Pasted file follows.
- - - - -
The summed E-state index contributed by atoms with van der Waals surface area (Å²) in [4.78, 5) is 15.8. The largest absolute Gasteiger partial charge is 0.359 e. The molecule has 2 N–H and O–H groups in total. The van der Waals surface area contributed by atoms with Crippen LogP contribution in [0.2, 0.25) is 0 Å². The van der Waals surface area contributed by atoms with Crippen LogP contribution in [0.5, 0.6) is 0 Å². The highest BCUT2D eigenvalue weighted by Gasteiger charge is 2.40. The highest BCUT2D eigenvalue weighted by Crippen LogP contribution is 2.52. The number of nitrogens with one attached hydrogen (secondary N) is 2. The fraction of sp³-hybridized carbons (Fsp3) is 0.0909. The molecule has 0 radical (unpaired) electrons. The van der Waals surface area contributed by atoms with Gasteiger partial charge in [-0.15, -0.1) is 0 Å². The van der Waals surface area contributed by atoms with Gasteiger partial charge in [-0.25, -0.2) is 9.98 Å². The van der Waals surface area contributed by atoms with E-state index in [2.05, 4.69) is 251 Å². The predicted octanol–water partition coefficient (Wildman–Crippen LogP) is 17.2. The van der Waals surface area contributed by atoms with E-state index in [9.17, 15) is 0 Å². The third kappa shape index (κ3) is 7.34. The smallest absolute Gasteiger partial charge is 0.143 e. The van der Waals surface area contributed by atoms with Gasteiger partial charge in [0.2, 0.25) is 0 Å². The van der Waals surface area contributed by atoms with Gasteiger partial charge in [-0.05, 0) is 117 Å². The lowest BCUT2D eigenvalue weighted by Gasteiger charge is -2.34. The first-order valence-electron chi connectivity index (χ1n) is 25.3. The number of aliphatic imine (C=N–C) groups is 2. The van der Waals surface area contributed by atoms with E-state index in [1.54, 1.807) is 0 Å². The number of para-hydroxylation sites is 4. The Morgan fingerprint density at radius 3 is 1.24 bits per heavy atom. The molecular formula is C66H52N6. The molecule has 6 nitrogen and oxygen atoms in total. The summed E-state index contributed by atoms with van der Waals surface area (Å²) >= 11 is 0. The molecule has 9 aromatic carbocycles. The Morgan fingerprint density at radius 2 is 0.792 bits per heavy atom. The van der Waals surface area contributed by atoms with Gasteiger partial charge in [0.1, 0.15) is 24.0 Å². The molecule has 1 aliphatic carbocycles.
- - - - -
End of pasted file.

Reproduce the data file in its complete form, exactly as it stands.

The summed E-state index contributed by atoms with van der Waals surface area (Å²) in [4.78, 5) is 15.8. The largest absolute Gasteiger partial charge is 0.359 e. The molecule has 2 N–H and O–H groups in total. The van der Waals surface area contributed by atoms with Crippen LogP contribution in [0.2, 0.25) is 0 Å². The van der Waals surface area contributed by atoms with Crippen LogP contribution in [0.5, 0.6) is 0 Å². The highest BCUT2D eigenvalue weighted by Gasteiger charge is 2.40. The highest BCUT2D eigenvalue weighted by Crippen LogP contribution is 2.52. The number of nitrogens with one attached hydrogen (secondary N) is 2. The fraction of sp³-hybridized carbons (Fsp3) is 0.0909. The molecule has 0 radical (unpaired) electrons. The van der Waals surface area contributed by atoms with Gasteiger partial charge in [-0.15, -0.1) is 0 Å². The van der Waals surface area contributed by atoms with Gasteiger partial charge in [-0.25, -0.2) is 9.98 Å². The van der Waals surface area contributed by atoms with E-state index in [2.05, 4.69) is 251 Å². The predicted octanol–water partition coefficient (Wildman–Crippen LogP) is 17.2. The van der Waals surface area contributed by atoms with E-state index in [9.17, 15) is 0 Å². The third kappa shape index (κ3) is 7.34. The smallest absolute Gasteiger partial charge is 0.143 e. The van der Waals surface area contributed by atoms with Gasteiger partial charge in [0.2, 0.25) is 0 Å². The van der Waals surface area contributed by atoms with Gasteiger partial charge in [-0.05, 0) is 117 Å². The lowest BCUT2D eigenvalue weighted by Gasteiger charge is -2.34. The first-order valence-electron chi connectivity index (χ1n) is 25.3. The number of aliphatic imine (C=N–C) groups is 2. The van der Waals surface area contributed by atoms with E-state index in [1.54, 1.807) is 0 Å². The number of para-hydroxylation sites is 4. The Morgan fingerprint density at radius 3 is 1.24 bits per heavy atom. The molecular formula is C66H52N6. The molecule has 6 nitrogen and oxygen atoms in total. The summed E-state index contributed by atoms with van der Waals surface area (Å²) >= 11 is 0. The molecule has 9 aromatic carbocycles. The Morgan fingerprint density at radius 2 is 0.792 bits per heavy atom. The van der Waals surface area contributed by atoms with Gasteiger partial charge in [0.1, 0.15) is 24.0 Å². The molecule has 1 aliphatic carbocycles.